Published July 21, 2010
Massachusetts approved a plan Wednesday to scrap its state curriculum standards for national ones amid fierce opposition from critics who say the new guidelines will “erode” student achievement in a state that already churns out some of nation’s highest test scores.
The state’s Board of Elementary and Secondary Education voted 9-0 to adopt the new federal Common Core Standards -- promoted by the Obama administration – as part of its application to qualify for a portion of the government’s $4.3 billion Race to the Top funding.
Massachusetts is one of several states submitting applications for Round 2 of the program’s grants. The billion-dollar education initiative, funded by Education Department as part of the American Recovery and Reinvestment Act of 2009, was announced last summer and seeks to strengthen the nation’s education system through a number of so-called reforms – including the establishment of a national curriculum.
But the new guidelines, which specify what is taught in math and English classes at each grade level, have been roundly criticized by opponents who claim they will lower the bar in Massachusetts.
"I am extremely dismayed by that decision," said Charlie Baker, a Republican gubernatorial candidate and former member of the state’s board of education. "This change is very high-risk for Massachusetts for which I see very little reward."
"We know what works here," he added. "The possibility of becoming more like everybody else, instead of continuing to maintain our competitive position, is quite real here."
More concerning to Baker and others is that the decision to implement the national standards "takes away the state’s ability to fundamentally own the way it teaches and tests its students."
The Pioneer Institute, a fiscally conservative educational watchdog group in Boston, has also opposed the Common Core standards, releasing a report that lists a number of concerns with the guidelines.
Jim Stergios, the institute’s executive director, claims the standards are weaker on vocabulary and writing requirements – and place a much greater emphasis on non-fiction reading over works of literature.
"They reduce literary content markedly," he said.
Stergios also charged that the guidelines push back the grade level at which students learn Algebra 1 (Massachusetts currently requires students to learn it in 8th grade), which he called a "huge weakness."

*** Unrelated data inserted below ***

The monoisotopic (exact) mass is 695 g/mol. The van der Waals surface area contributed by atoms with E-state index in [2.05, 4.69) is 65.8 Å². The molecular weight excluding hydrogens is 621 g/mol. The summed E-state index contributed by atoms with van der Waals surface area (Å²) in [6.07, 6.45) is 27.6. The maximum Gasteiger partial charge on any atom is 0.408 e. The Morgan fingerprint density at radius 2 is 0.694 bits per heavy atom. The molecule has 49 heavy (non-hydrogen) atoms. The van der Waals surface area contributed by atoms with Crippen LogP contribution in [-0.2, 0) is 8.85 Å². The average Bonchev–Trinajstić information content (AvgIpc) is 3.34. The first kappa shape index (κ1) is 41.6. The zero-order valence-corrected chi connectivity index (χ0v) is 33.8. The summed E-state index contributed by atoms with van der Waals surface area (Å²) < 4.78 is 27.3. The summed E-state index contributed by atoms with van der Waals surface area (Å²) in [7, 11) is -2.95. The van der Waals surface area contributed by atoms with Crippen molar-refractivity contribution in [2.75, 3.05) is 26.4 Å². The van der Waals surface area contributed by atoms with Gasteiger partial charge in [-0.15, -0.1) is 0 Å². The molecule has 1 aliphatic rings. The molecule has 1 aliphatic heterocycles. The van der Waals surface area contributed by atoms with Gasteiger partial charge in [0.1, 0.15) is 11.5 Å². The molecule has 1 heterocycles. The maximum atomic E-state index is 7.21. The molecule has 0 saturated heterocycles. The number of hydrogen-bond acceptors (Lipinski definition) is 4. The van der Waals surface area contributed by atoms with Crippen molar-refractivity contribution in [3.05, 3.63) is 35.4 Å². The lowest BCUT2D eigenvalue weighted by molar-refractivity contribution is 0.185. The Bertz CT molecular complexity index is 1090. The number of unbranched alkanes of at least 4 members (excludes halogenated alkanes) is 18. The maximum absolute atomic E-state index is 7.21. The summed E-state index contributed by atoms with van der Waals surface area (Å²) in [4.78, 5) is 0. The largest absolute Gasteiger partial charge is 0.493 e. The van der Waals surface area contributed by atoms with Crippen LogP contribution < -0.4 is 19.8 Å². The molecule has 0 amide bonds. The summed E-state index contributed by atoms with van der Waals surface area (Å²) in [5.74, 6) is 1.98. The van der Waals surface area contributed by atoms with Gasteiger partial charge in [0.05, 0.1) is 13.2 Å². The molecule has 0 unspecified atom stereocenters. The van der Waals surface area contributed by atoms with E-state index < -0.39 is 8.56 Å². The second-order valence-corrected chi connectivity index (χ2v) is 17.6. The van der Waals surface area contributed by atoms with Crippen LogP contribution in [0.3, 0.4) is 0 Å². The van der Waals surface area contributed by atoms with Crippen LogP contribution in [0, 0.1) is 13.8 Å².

Massachusetts Gov. Deval Patrick and a number of education groups, however, have heralded the new curriculum, arguing that the guidelines are comparable to Massachusetts’ standards – if not stronger in some areas.
"They’re equivalent in rigor,” Chester Finn, president of the Thomas B. Fordham Institute in Washington, D.C., said in an interview with FoxNews.com.
"There's no state that’s making a substantive mistake to adopt them," he said.
But, Finn cautioned, implementation is key. "You can have good standards and poor results," he said. "If the tests that follow from the Common Core turn out to be easier to pass than yeah, there’s a problem."
Michael Cohen, president of Washington-based Achieve, an educational nonprofit that helped develop the guidelines, said the Common Core "builds on and approves upon" the rigorous standards that Massachusetts already has in place. There are more similarities than differences between the two sets of standards, Cohen noted, and states are permitted to revise up to 15 percent of the Common Core.
"Massachusetts had more influence -- had more engagement over the standards than any other state," he added.
The curriculum was developed by a consortium of states and has so far been adopted by 26. Fourteen others are expected to approve it but a handful of states have opted out.
"The Virginia Standards of Learning and the corresponding state accountability and testing program have a proven track record of success, spanning four gubernatorial administrations of both political parties,” McDonnell wrote. “I cannot support setting aside the proven Virginia Standards of Learning program, nor commit to adopt these common core standards that have not been completed, implemented, or fully evaluated.”
Virginia Education Secretary Gerard Robinson reiterated McDonnell’s sentiments in an interview Wednesday with FoxNews.com but said the state will “wait and see what’s been tested.”
“We’ll continue to be at the table for the Common Core discussions,” he said.
The Associated Press contributed to this report